An example for an INAP/TCAP message exchange between SEP and ASP is
   given below.

   Address information in CLDT message (e.g., TC_Query) from SGP to ASP,
   with association ID = SG-ASP, Stream ID based on sequence control and
   possibly other parameters, e.g., OPC:

   -  Routing Context: based on SS7 Network ID and AS membership, so
      that the message can be transported to the correct ASP.
   -  Source address: valid combination of SSN, PC and GT, as needed for
      back routing to the SEP.
   -  Destination address: at least SSN, to select the SCCP/SUA-user at
      the ASP.

   Address information in CLDT message (e.g., TC_Response) from ASP to
   SG, with association ID = ASP-SG, stream ID selected by
   implementation dependent means with regards to in-sequence-delivery:

   -  Routing Context: as received in previous message.
   -  Source address: unique address provided so that when used as the
      SCCP called party address in the SEP, it must yield the same AS,
      the SSN might be sufficient.

Top      Up      ToC       Page 129 
   -  Destination address: copied from source address in received CLDT
      message.

   Further messages from the SEP belonging to the same TCAP transaction
   will now reach the same ASP.

A.3.2.  Connection-Oriented Transport

   Further messages for this connection are routed on DPC in the SS7
   connection section (MTP routing label), and on IP address in the IP
   connection section (SCTP header).  No other routing information is
   present in the SCCP or SUA messages themselves.  Resources are kept
   within the SG to forward messages from one section to another and to
   populate the MTP routing label or SCTP header, based on the
   destination local reference of these messages (Connect Confirm, Data
   Transfer, etc.)

   This means that in the SG, two local references are allocated, one
   3-byte value used for the SS7 section and one 4-byte value for the IP
   section.  Also a resource containing the connection data for both
   sections is allocated, and either of the two local references can be
   used to retrieve this data e.g., for an incoming DT1 or CODT, for
   example.

Authors' Addresses

   John Loughney
   Nokia Research Center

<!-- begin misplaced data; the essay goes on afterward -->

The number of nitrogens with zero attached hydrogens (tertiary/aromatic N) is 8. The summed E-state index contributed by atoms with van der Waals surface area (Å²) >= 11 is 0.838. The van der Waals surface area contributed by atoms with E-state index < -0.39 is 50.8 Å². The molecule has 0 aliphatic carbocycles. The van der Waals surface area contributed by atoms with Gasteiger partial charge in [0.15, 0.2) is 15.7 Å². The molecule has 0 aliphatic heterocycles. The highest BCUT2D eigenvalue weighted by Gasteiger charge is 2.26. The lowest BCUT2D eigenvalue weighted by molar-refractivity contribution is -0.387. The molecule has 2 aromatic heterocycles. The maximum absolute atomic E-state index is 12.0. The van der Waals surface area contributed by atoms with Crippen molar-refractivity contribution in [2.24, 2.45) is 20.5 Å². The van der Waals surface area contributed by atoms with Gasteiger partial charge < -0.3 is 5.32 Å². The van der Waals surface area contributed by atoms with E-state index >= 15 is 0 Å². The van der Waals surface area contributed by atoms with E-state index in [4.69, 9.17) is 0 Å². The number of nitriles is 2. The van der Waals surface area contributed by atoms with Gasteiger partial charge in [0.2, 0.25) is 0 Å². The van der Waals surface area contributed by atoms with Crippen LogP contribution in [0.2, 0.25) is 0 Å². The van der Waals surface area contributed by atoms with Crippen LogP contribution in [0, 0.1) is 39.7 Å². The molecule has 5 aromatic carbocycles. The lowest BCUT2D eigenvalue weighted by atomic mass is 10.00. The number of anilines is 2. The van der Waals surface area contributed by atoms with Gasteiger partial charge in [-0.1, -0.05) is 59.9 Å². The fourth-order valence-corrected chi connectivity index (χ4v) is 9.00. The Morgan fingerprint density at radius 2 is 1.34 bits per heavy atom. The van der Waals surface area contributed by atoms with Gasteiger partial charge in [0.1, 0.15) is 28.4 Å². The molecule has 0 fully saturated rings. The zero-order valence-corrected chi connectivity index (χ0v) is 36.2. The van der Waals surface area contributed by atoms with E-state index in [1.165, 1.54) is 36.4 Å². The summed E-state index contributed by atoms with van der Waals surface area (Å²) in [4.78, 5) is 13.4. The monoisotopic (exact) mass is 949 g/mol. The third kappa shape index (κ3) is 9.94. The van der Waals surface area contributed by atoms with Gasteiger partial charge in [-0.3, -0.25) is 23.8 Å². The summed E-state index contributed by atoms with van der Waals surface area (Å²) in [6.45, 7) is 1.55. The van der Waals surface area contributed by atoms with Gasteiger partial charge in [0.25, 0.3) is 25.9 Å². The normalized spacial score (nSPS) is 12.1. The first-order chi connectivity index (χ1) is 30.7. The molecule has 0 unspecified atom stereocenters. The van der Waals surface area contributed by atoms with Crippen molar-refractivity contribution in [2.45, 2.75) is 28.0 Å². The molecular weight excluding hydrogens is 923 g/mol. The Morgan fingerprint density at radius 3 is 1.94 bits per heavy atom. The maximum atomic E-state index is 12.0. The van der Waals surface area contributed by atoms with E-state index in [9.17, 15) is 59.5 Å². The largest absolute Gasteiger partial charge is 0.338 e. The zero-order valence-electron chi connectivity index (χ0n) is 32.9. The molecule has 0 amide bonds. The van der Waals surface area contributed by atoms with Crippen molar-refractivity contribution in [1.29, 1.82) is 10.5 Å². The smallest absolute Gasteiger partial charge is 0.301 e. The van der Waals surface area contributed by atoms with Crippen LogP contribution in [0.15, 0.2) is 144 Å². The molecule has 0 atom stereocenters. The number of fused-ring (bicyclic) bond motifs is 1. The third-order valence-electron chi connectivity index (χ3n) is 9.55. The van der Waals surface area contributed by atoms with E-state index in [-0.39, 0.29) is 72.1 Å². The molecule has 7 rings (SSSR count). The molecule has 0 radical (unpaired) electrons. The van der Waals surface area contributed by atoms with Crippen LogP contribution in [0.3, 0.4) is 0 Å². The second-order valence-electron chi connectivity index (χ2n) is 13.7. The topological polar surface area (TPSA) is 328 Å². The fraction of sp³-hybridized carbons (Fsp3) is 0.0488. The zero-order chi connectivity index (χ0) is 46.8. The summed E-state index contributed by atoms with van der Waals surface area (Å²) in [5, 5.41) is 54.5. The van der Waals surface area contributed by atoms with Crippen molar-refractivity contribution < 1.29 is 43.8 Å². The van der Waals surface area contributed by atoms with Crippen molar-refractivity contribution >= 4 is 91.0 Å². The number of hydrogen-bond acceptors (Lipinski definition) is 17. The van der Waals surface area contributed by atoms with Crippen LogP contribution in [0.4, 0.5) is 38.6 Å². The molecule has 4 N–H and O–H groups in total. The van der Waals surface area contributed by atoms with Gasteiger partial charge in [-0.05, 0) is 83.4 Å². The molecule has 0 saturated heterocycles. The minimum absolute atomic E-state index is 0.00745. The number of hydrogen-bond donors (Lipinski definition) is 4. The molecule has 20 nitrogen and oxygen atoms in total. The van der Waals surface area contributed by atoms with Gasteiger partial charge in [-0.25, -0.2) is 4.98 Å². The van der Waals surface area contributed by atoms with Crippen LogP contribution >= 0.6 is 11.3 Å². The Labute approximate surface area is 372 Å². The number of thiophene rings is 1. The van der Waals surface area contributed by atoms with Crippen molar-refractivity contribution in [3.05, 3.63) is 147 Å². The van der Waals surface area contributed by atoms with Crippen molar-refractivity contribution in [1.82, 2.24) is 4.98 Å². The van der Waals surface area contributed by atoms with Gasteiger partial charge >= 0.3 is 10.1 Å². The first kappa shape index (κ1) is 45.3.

PO Box 407
   FIN-00045 Nokia Group
   Finland

   EMail: john.Loughney@nokia.com


   Greg Sidebottom
   Signatus Technologies
   Kanata, Ontario
   Canada

   EMail: greg@signatustechnologies.com

Top      Up      ToC       Page 130 
   Lode Coene
   Siemens n.v.
   Atealaan 34
   B-2200 Herentals
   Belgium

   Phone: +32-14-252081
   EMail: lode.coene@siemens.com


   Gery Verwimp
   Siemens n.v.
   34 Atealaan
   PO 2200
   Herentals
   Belgium

   Phone: +32 14 25 3424
   EMail: gery.verwimp@siemens.com


   Joe Keller
   Tekelec
   5200 Paramount Parkway
   Morrisville, NC 27560
   USA

   EMail: joe.keller@tekelec.com


   Brian Bidulock
   OpenSS7 Corporation
   1469 Jeffreys Crescent
   Edmonton, AB  T6L 6T1
   Canada

   Phone: +1 780 490 1141
   EMail: bidulock@openss7.org

Top      Up      ToC       Page 131 
Full Copyright Statement

   Copyright (C) The Internet Society (2004).  This document is subject
   to the rights, licenses and restrictions contained in BCP 78, and
   except as set forth therein, the authors retain all their rights.

   This document and the information contained herein are provided on an
   "AS IS" basis and THE CONTRIBUTOR, THE ORGANIZATION HE/SHE REPRESENTS
   OR IS SPONSORED BY (IF ANY), THE INTERNET SOCIETY AND THE INTERNET
   ENGINEERING TASK FORCE DISCLAIM ALL WARRANTIES, EXPRESS OR IMPLIED,
   INCLUDING BUT NOT LIMITED TO ANY WARRANTY THAT THE USE OF THE
   INFORMATION HEREIN WILL NOT INFRINGE ANY RIGHTS OR ANY IMPLIED
   WARRANTIES OF MERCHANTABILITY OR FITNESS FOR A PARTICULAR PURPOSE.

Intellectual Property

   The IETF takes no position regarding the validity or scope of any
   Intellectual Property Rights or other rights that might be claimed to
   pertain to the implementation or use of the technology described in
   this document or the extent to which any license under such rights
   might or might not be available; nor does it represent that it has
   made any independent effort to identify any such rights.  Information
   on the procedures with respect to rights in RFC documents can be
   found in BCP 78 and BCP 79.

   Copies of IPR disclosures made to the IETF Secretariat and any
   assurances of licenses to be made available, or the result of an
   attempt made to obtain a general license or permission for the use of
   such proprietary rights by implementers or users of this
   specification can be obtained from the IETF on-line IPR repository at
   http://www.ietf.org/ipr.

   The IETF invites any interested party to bring to its attention any
   copyrights, patents or patent applications, or other proprietary
   rights that may cover technology that may be required to implement
   this standard.  Please address the information to the IETF at ietf-
   ipr@ietf.org.

Acknowledgement

   Funding for the RFC Editor function is currently provided by the
   Internet Society.